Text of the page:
The Biden Administration unveiled its “American-Families Plan” on Wednesday, and among the $1.8 trillion worth of proposals is a plan to “[c]reate a national comprehensive paid family and medical leave program,” which would “provide workers up to $4,000 a month” to “take time to bond with a new child, care for a seriously ill loved one, deal with a loved one’s military deployment, find safety from sexual assault, stalking, or domestic violence, heal from their own serious illness, or take time to deal with the death of a loved one.”

This plan will almost certainly appeal to Biden’s base: 8 in 10 Democrats favor a federal paid leave program. But conservatives would be wise to pay attention to this issue too, as six in 10 Republicans and seven in 10 independents also support paid leave.

Despite widespread support for a federal paid leave program in theory, in practice the momentum for such a program falters when we start talking about how to pay for it. The American-Families Plan doesn’t specify how its paid leave benefits would be funded, but presumably any Democratic legislation would follow the typical model of increasing payroll taxes on workers.

If that is, indeed, the Biden Administration’s plan, it’s a shame. Study after study of payroll-tax funded paid leave programs in States and foreign countries show that such programs on balance take money away from the poorest families, making life harder for them and not easier—the opposite of the programs’ intended effect. This phenomenon occurs because low-income workers are, for a variety of factors, substantially less likely to actually collect benefits from a government-run paid leave program than middle- and upper-income workers.

For example, one study of California’s paid leave program concluded that “[a]lthough a large majority of the California workforce is eligible for [paid leave], only a quarter of new mothers use the benefit,” and “[t]he median [leave] taker makes about $10,000 more per year than the median of working California women.” Another found that “fewer than 4 percent of claimants had incomes in the lowest [income] bracket,” whereas “more than 20 percent of claimants had incomes in the highest bracket.”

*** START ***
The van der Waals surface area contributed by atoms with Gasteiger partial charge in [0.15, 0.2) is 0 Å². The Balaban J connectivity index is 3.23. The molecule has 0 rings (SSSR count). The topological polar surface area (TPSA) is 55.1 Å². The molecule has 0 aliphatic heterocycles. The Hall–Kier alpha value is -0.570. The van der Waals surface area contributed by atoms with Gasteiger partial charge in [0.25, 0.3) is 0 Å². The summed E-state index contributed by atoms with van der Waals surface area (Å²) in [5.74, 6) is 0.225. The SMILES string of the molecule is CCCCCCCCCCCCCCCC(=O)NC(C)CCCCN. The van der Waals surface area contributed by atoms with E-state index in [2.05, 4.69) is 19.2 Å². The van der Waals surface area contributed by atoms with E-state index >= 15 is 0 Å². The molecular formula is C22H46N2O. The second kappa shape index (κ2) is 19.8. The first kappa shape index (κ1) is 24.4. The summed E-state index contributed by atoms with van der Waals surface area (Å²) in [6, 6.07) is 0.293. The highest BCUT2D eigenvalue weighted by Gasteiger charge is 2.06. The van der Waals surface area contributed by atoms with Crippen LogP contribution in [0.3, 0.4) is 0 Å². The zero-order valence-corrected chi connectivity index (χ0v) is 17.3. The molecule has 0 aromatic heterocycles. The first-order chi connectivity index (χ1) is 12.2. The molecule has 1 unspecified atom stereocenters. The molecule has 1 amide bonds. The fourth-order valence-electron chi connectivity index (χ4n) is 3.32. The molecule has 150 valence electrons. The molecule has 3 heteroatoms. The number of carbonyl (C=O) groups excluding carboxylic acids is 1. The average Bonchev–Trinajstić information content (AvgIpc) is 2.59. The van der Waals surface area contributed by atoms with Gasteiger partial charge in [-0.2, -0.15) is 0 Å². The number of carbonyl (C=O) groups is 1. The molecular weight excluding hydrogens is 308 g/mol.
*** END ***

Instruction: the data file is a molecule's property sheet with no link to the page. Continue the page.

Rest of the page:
And a survey of employed women in San Francisco found that, while 79 percent of new moms with household incomes above $97,000 received paid leave benefits from the government, only 36 percent of moms with household incomes under $32,000 received such support.

This perverse outcome is consistent with the international experience with government-run paid leave programs, which scholars have found constitute a “pure leisure transfer to middle and upper income families . . . at the expense of some of the least well off in society.” One study of the UK’s paid leave policy, for example, found that, while 68 percent of high-income mothers take more than 26 weeks of parental leave, only 31 percent of low-income mothers do.

The authors concluded that “[t]his compounds the financial bias in current arrangements that favour higher income families,” and “[t]his also means that parents who have worked and paid taxes throughout their lives do not receive government support.”

Democrats would be wise to use this moment to collaborate with Republicans on alternative ways to fund paid leave. During the last four years, Republicans have created policies that would provide flexible, budget-neutral options for American workers to finance paid leave without requiring additional taxes.

Because these policies avoid a regressive payroll tax hike, they’re—counter-intuitively—actually more progressive than the Democratic proposals.